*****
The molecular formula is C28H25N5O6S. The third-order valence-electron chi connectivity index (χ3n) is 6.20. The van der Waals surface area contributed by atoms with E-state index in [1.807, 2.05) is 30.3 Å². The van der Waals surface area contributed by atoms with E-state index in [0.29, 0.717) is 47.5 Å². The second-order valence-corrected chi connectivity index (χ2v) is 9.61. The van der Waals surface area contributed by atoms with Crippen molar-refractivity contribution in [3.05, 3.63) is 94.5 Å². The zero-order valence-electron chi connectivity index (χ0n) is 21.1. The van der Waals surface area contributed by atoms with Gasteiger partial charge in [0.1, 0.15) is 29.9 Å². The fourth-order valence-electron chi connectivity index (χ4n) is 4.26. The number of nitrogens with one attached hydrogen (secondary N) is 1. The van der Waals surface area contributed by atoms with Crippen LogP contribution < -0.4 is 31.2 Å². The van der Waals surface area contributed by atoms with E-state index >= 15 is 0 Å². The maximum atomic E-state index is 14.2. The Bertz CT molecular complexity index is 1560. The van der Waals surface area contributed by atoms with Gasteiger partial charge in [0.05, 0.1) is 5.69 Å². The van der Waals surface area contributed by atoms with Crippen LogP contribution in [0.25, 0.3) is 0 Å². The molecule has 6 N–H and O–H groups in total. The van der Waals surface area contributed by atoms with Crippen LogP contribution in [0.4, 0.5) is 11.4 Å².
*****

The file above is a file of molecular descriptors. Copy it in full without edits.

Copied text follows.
The molecular formula is C28H25N5O6S. The third-order valence-electron chi connectivity index (χ3n) is 6.20. The van der Waals surface area contributed by atoms with E-state index in [1.807, 2.05) is 30.3 Å². The van der Waals surface area contributed by atoms with E-state index in [0.29, 0.717) is 47.5 Å². The second-order valence-corrected chi connectivity index (χ2v) is 9.61. The van der Waals surface area contributed by atoms with Crippen molar-refractivity contribution in [3.05, 3.63) is 94.5 Å². The zero-order valence-electron chi connectivity index (χ0n) is 21.1. The van der Waals surface area contributed by atoms with Gasteiger partial charge in [0.1, 0.15) is 29.9 Å². The fourth-order valence-electron chi connectivity index (χ4n) is 4.26. The number of nitrogens with one attached hydrogen (secondary N) is 1. The van der Waals surface area contributed by atoms with Crippen LogP contribution < -0.4 is 31.2 Å². The van der Waals surface area contributed by atoms with E-state index >= 15 is 0 Å². The maximum atomic E-state index is 14.2. The Bertz CT molecular complexity index is 1560. The van der Waals surface area contributed by atoms with Gasteiger partial charge in [0.05, 0.1) is 5.69 Å². The van der Waals surface area contributed by atoms with Crippen LogP contribution in [0.25, 0.3) is 0 Å². The molecule has 6 N–H and O–H groups in total. The van der Waals surface area contributed by atoms with Crippen LogP contribution in [0.4, 0.5) is 11.4 Å².